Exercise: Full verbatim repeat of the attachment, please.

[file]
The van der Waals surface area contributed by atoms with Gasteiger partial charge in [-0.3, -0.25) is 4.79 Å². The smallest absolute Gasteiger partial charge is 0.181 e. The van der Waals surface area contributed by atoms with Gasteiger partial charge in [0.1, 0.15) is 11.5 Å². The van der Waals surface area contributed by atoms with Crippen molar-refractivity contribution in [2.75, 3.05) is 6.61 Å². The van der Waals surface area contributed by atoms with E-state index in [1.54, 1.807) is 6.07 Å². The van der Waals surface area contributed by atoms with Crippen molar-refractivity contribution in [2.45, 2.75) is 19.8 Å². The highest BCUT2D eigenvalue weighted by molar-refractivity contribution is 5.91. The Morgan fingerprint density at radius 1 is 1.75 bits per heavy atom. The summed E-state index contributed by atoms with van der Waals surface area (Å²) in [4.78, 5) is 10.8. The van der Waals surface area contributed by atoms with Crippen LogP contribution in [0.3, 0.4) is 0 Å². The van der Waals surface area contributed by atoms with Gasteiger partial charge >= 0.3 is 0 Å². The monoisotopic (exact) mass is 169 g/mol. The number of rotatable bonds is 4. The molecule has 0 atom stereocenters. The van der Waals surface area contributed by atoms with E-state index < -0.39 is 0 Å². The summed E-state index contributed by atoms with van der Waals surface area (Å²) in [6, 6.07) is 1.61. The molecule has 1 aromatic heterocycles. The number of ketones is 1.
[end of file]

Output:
The van der Waals surface area contributed by atoms with Gasteiger partial charge in [-0.3, -0.25) is 4.79 Å². The smallest absolute Gasteiger partial charge is 0.181 e. The van der Waals surface area contributed by atoms with Gasteiger partial charge in [0.1, 0.15) is 11.5 Å². The van der Waals surface area contributed by atoms with Crippen molar-refractivity contribution in [2.75, 3.05) is 6.61 Å². The van der Waals surface area contributed by atoms with E-state index in [1.54, 1.807) is 6.07 Å². The van der Waals surface area contributed by atoms with Crippen molar-refractivity contribution in [2.45, 2.75) is 19.8 Å². The highest BCUT2D eigenvalue weighted by molar-refractivity contribution is 5.91. The Morgan fingerprint density at radius 1 is 1.75 bits per heavy atom. The summed E-state index contributed by atoms with van der Waals surface area (Å²) in [4.78, 5) is 10.8. The van der Waals surface area contributed by atoms with Crippen LogP contribution in [0.3, 0.4) is 0 Å². The van der Waals surface area contributed by atoms with Gasteiger partial charge >= 0.3 is 0 Å². The monoisotopic (exact) mass is 169 g/mol. The number of rotatable bonds is 4. The molecule has 0 atom stereocenters. The van der Waals surface area contributed by atoms with E-state index < -0.39 is 0 Å². The summed E-state index contributed by atoms with van der Waals surface area (Å²) in [6, 6.07) is 1.61. The molecule has 1 aromatic heterocycles. The number of ketones is 1.